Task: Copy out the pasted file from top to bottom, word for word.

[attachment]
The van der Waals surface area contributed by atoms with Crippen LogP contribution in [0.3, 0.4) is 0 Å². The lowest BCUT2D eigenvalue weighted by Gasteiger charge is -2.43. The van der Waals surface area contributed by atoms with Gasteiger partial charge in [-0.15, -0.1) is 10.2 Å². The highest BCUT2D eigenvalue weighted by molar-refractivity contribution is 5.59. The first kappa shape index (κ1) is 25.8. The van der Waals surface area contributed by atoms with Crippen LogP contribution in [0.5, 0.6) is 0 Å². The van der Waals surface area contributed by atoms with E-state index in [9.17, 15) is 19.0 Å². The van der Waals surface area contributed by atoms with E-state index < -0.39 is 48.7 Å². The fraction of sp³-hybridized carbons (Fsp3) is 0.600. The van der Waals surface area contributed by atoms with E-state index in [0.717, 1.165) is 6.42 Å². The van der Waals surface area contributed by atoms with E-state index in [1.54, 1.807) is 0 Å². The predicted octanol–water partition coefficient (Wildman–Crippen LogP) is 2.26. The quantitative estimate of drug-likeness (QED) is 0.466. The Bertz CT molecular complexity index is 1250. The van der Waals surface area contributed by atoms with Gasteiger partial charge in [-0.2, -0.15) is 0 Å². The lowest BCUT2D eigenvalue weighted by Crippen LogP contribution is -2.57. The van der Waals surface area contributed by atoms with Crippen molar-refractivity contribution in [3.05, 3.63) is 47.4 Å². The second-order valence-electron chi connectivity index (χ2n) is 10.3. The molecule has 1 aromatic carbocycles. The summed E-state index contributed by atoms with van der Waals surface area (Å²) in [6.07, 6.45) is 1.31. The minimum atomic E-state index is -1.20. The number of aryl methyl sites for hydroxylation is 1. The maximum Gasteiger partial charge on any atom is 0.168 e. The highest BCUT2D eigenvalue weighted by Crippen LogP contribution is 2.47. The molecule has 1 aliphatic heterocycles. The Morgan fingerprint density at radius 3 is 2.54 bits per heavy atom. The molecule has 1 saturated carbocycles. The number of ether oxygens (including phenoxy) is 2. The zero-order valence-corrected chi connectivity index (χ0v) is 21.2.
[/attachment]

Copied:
The van der Waals surface area contributed by atoms with Crippen LogP contribution in [0.3, 0.4) is 0 Å². The lowest BCUT2D eigenvalue weighted by Gasteiger charge is -2.43. The van der Waals surface area contributed by atoms with Gasteiger partial charge in [-0.15, -0.1) is 10.2 Å². The highest BCUT2D eigenvalue weighted by molar-refractivity contribution is 5.59. The first kappa shape index (κ1) is 25.8. The van der Waals surface area contributed by atoms with Crippen LogP contribution in [0.5, 0.6) is 0 Å². The van der Waals surface area contributed by atoms with E-state index in [9.17, 15) is 19.0 Å². The van der Waals surface area contributed by atoms with E-state index < -0.39 is 48.7 Å². The fraction of sp³-hybridized carbons (Fsp3) is 0.600. The van der Waals surface area contributed by atoms with E-state index in [0.717, 1.165) is 6.42 Å². The van der Waals surface area contributed by atoms with E-state index in [1.54, 1.807) is 0 Å². The predicted octanol–water partition coefficient (Wildman–Crippen LogP) is 2.26. The quantitative estimate of drug-likeness (QED) is 0.466. The Bertz CT molecular complexity index is 1250. The van der Waals surface area contributed by atoms with Gasteiger partial charge in [-0.2, -0.15) is 0 Å². The lowest BCUT2D eigenvalue weighted by Crippen LogP contribution is -2.57. The van der Waals surface area contributed by atoms with Crippen molar-refractivity contribution in [3.05, 3.63) is 47.4 Å². The second-order valence-electron chi connectivity index (χ2n) is 10.3. The molecule has 1 aromatic carbocycles. The summed E-state index contributed by atoms with van der Waals surface area (Å²) in [6.07, 6.45) is 1.31. The minimum atomic E-state index is -1.20. The number of aryl methyl sites for hydroxylation is 1. The maximum Gasteiger partial charge on any atom is 0.168 e. The highest BCUT2D eigenvalue weighted by Crippen LogP contribution is 2.47. The molecule has 1 aliphatic heterocycles. The Morgan fingerprint density at radius 3 is 2.54 bits per heavy atom. The molecule has 1 saturated carbocycles. The number of ether oxygens (including phenoxy) is 2. The zero-order valence-corrected chi connectivity index (χ0v) is 21.2.